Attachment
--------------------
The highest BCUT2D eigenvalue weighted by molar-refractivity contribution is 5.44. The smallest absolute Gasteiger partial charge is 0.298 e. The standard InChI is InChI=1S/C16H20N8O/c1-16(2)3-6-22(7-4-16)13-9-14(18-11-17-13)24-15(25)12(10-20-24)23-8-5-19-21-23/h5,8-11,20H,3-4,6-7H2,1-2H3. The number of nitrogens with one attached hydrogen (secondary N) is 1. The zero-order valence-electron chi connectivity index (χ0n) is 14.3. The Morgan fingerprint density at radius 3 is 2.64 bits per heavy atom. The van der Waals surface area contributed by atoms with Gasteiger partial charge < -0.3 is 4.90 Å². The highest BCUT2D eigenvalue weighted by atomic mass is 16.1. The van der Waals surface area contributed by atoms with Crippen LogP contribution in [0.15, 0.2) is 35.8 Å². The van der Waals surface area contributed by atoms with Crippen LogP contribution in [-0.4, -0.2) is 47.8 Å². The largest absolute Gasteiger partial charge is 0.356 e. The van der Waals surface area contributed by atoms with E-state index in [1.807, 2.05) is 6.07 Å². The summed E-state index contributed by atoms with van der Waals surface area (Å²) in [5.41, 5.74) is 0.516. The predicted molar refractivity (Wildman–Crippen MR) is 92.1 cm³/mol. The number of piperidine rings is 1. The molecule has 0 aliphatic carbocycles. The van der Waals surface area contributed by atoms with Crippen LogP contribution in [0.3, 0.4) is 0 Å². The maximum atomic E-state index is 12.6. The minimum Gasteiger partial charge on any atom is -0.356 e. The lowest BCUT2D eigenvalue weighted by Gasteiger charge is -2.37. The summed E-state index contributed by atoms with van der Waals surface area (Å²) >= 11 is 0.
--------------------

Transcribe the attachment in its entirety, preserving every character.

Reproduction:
The highest BCUT2D eigenvalue weighted by molar-refractivity contribution is 5.44. The smallest absolute Gasteiger partial charge is 0.298 e. The standard InChI is InChI=1S/C16H20N8O/c1-16(2)3-6-22(7-4-16)13-9-14(18-11-17-13)24-15(25)12(10-20-24)23-8-5-19-21-23/h5,8-11,20H,3-4,6-7H2,1-2H3. The number of nitrogens with one attached hydrogen (secondary N) is 1. The zero-order valence-electron chi connectivity index (χ0n) is 14.3. The Morgan fingerprint density at radius 3 is 2.64 bits per heavy atom. The van der Waals surface area contributed by atoms with Gasteiger partial charge < -0.3 is 4.90 Å². The highest BCUT2D eigenvalue weighted by atomic mass is 16.1. The van der Waals surface area contributed by atoms with Crippen LogP contribution in [0.15, 0.2) is 35.8 Å². The van der Waals surface area contributed by atoms with Crippen LogP contribution in [-0.4, -0.2) is 47.8 Å². The largest absolute Gasteiger partial charge is 0.356 e. The van der Waals surface area contributed by atoms with E-state index in [1.807, 2.05) is 6.07 Å². The summed E-state index contributed by atoms with van der Waals surface area (Å²) in [5.41, 5.74) is 0.516. The predicted molar refractivity (Wildman–Crippen MR) is 92.1 cm³/mol. The number of piperidine rings is 1. The molecule has 0 aliphatic carbocycles. The van der Waals surface area contributed by atoms with Crippen LogP contribution in [0.3, 0.4) is 0 Å². The maximum atomic E-state index is 12.6. The minimum Gasteiger partial charge on any atom is -0.356 e. The lowest BCUT2D eigenvalue weighted by Gasteiger charge is -2.37. The summed E-state index contributed by atoms with van der Waals surface area (Å²) >= 11 is 0.